New Jersey Jewish News speaks to Jay Michaelson in advance of his talk at a local JCC:
Joy and sadness, like light and darkness, are part of a continuum, Jay Michaelson argues, and our culture’s obsessive focus on one or the other — in the feel-good teachings of pop psychology or the morbid predictions of doom-sayers — is misleading.
He makes that case in his new book, The Gate of Tears: Sadness and the Spiritual Path (Ben Yehuda Press) and in his widely varied roles as teacher, commentator, and activist. Whether dealing with the loss of a loved one, the looming menace of global warming, or the battle for equality and justice, Michaelson insists people live fuller and more effective lives when they open themselves to both the positive and the negative.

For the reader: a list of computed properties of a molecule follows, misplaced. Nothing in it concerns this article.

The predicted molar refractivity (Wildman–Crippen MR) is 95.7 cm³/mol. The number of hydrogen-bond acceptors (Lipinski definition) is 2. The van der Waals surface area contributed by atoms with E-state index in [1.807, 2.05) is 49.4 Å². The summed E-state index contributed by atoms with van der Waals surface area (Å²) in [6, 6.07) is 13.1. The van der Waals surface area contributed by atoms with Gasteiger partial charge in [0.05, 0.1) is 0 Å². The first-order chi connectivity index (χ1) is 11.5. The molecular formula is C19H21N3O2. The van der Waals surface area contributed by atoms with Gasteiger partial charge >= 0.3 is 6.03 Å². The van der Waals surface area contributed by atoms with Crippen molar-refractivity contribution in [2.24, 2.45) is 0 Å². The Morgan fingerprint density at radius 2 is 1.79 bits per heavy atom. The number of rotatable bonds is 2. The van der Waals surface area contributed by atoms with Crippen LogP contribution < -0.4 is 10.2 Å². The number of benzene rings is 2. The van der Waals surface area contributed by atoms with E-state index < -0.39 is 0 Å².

“‘Faith sees best in the dark,’ remarked Kierkegaard in one of his sermons,” Michaelson writes in The Gate of Tears. “Ordinary sadness, everyday melancholy, the quiet, small pains of life, as well as the more profound losses that are part of human life, are the places in which the real spiritual work takes place.”
Michaelson will discuss this approach on Thursday evening, Feb. 25, at the Birnbaum JCC in Bridgewater.